Daily life in ancient Egypt was, according to Karol Mysliwiec, saturated with eroticism and much influenced by cult and magic as well. Ancient Egyptian religion, with its variety of gods living, feeling, and reacting much like mortals, he says, is a valuable index of human lifestyles of the day. Eros on the Nile, which has more than a hundred illustrations, including nineteen in full color, addresses selected facets of the erotic concepts and practices of the ancient Egyptians, as recorded in art and literature; it also includes some recent archaeological discoveries by the author and his colleagues. Mysliwiec presents his theory about one of the most intriguing, mysterious hieroglyphic signs, representing a male face with female coloration. Mysliwiec examines the cult of the king and his relationship to the gods as reflected in a legend depicting the royal child as the fruit of a relationship between a god and an earthly woman. He discusses in detail the special religious and political role of royal women, which found expression in the institution of the "gods wife" and describes and illustrates sexual episodes depicted in the "Turin Papyrus," a unique document dating from the times of the New Kingdom (2nd Millennium B.C.E.). Contrasting with the somewhat brutal naturalism of these scenes is the subtle sensuality of Ancient Egyptian love poetry, excerpts from which are quoted in the book.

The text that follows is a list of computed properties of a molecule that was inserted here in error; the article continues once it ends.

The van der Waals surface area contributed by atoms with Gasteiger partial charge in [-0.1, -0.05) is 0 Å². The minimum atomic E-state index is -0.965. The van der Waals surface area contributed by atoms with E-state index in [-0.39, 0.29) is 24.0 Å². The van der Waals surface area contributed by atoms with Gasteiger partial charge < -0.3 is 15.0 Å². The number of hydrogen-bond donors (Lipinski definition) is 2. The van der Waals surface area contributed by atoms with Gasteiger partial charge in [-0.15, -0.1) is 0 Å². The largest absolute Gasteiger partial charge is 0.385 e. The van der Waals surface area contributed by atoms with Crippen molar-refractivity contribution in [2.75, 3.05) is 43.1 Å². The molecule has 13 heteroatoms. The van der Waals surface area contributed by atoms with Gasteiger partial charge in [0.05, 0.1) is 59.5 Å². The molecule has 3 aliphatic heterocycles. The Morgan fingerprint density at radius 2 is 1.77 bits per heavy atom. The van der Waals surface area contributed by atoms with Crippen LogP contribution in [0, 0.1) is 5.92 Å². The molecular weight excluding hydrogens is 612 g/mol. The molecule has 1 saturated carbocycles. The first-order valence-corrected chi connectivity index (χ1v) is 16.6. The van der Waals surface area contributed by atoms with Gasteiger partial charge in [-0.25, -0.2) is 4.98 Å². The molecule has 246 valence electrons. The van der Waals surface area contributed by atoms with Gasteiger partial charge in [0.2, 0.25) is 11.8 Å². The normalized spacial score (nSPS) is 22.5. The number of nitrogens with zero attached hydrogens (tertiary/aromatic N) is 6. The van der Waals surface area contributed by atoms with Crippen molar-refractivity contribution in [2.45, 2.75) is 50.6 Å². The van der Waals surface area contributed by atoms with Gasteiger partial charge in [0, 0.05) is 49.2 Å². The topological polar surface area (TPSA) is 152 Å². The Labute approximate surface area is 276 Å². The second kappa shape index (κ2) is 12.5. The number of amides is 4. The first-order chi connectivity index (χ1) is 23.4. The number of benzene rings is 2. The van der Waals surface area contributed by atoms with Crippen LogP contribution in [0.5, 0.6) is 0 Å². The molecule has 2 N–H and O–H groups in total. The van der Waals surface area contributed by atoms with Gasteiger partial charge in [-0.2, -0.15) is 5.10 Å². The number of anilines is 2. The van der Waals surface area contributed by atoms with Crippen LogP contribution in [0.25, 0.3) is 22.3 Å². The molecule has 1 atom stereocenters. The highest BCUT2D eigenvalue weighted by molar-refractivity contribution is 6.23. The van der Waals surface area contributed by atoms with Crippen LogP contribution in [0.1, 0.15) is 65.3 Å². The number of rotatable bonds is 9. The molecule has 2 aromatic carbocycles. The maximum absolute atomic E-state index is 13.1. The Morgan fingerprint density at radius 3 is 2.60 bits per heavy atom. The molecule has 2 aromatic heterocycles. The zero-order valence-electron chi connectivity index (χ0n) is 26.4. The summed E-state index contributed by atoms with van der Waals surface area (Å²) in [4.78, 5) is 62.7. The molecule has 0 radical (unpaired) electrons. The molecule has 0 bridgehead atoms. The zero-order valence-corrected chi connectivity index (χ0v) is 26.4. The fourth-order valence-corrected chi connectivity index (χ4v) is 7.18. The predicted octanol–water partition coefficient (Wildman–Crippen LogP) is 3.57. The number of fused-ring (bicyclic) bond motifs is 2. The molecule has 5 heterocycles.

This richly illustrated book, created to accompany the traveling exhibition of the same name, provides a fascinating critical overview of Ant Farm, the radical architecture collective that brought us Cadillac Ranch, Media Burn, and The Eternal Frame. Established by several young renegade architects in 1968, Ant Farm was a collaborative art and design group eager to bring to its practice a revolutionary spirit more consistent with the times. Its vision encompassed creations for a nomadic lifestyle, including inflatable structures and radical environments that culminated in projects such as the organically appointed House of the Century and the unrealized aquatic edifice The Dolphin Embassy. Ant Farm 1968-1978 explores the sweeping career of this inspired and inspiring visionary collective as its architectural projects broadened to embrace a range of undertakings that challenged the visual architecture of image, icon, and power.Constance Lewallen provides an in-depth, anecdotally rich interview with founding members Chip Lord, Doug Michels, and Curtis Schreier. An essay by Michael Sorkin gives the multivalent cultural context for Ant Farm's radical architecture. Steve Seid takes a comprehensive look at Ant Farm's influential videotapes. Caroline Maniaque's "Searching for Energy" details the group's inflatable structures in relationship to contemporaneous architects working in a similar vein. The catalog also includes a substantial excerpt from Chip Lord's 1976 meditation on car culture, with a new epilogue; a graphically playful timeline recounting Ant Farm's essential art projects; and a rich montage of images and ephemera capturing the humor, originality, and prescience of this feisty enterprise. A joint publication with the Berkeley Art Museum